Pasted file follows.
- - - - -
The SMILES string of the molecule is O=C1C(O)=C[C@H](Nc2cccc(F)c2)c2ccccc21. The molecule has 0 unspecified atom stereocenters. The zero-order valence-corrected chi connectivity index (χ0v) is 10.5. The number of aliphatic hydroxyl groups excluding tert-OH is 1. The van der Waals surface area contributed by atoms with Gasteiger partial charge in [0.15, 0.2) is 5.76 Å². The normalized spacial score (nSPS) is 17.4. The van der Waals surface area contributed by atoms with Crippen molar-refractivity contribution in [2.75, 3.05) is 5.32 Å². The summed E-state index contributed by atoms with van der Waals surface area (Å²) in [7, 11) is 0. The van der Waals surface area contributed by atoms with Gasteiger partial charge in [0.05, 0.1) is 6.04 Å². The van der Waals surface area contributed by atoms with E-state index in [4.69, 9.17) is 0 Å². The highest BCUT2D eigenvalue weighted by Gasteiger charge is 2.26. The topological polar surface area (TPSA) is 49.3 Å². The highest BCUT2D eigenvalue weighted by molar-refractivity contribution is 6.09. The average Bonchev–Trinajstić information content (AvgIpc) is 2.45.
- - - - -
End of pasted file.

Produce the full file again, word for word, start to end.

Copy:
The SMILES string of the molecule is O=C1C(O)=C[C@H](Nc2cccc(F)c2)c2ccccc21. The molecule has 0 unspecified atom stereocenters. The zero-order valence-corrected chi connectivity index (χ0v) is 10.5. The number of aliphatic hydroxyl groups excluding tert-OH is 1. The van der Waals surface area contributed by atoms with Gasteiger partial charge in [0.15, 0.2) is 5.76 Å². The normalized spacial score (nSPS) is 17.4. The van der Waals surface area contributed by atoms with Crippen molar-refractivity contribution in [2.75, 3.05) is 5.32 Å². The summed E-state index contributed by atoms with van der Waals surface area (Å²) in [7, 11) is 0. The van der Waals surface area contributed by atoms with Gasteiger partial charge in [0.05, 0.1) is 6.04 Å². The van der Waals surface area contributed by atoms with E-state index in [4.69, 9.17) is 0 Å². The highest BCUT2D eigenvalue weighted by Gasteiger charge is 2.26. The topological polar surface area (TPSA) is 49.3 Å². The highest BCUT2D eigenvalue weighted by molar-refractivity contribution is 6.09. The average Bonchev–Trinajstić information content (AvgIpc) is 2.45.